and globally. Our cultural diversity is a precious heritage and different 
cultures will find their own distinctive ways to realize the vision. We must 
deepen and expand the global dialogue that generated the Earth Charter, for we 
have much to learn from the ongoing collaborative search for truth and wisdom.

Life often involves tensions between important values. This can mean difficult 
choices. However, we must find ways to harmonize diversity with unity, the 
exercise of freedom with the common good, short-term objectives with long-term 
goals. Every individual, family, organization, and community has a vital role to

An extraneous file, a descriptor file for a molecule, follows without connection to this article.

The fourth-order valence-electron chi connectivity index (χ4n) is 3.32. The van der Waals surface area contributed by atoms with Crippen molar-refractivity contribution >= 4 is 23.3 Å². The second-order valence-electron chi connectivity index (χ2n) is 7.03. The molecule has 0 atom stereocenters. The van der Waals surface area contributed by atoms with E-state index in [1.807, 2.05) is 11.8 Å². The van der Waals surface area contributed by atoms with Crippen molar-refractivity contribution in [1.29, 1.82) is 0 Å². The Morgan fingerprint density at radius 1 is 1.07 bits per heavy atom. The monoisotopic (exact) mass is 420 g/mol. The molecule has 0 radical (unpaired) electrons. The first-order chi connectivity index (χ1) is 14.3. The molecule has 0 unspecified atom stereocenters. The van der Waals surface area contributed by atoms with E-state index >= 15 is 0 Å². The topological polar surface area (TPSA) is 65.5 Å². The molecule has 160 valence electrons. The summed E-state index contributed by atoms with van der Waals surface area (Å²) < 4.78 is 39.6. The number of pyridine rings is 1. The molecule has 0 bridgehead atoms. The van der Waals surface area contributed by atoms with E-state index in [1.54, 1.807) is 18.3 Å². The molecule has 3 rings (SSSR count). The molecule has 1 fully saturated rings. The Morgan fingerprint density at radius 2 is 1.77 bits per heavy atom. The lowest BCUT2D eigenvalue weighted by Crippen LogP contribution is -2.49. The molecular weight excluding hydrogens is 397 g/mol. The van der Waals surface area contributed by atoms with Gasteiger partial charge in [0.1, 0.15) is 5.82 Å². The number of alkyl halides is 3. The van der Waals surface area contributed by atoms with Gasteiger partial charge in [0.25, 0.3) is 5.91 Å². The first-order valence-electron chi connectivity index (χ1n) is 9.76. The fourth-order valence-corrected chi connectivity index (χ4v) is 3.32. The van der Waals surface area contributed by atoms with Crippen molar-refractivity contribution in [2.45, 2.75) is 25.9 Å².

play. The arts, sciences, religions, educational institutions, media, 
businesses, nongovernmental organizations, and governments are all called to 
offer creative leadership. The partnership of government, civil society, and 
business is essential for effective governance.

In order to build a sustainable global community, the nations of the world must 
renew their commitment to the United Nations, fulfill their obligations under 
existing international agreements, and support the implementation of Earth 
Charter principles with an international legally binding instrument on 
environment and development.

Let ours be a time remembered for the awakening of a new reverence for life, the
firm resolve to achieve sustainability, the quickening of the struggle for 
justice and peace, and the joyful celebration of life.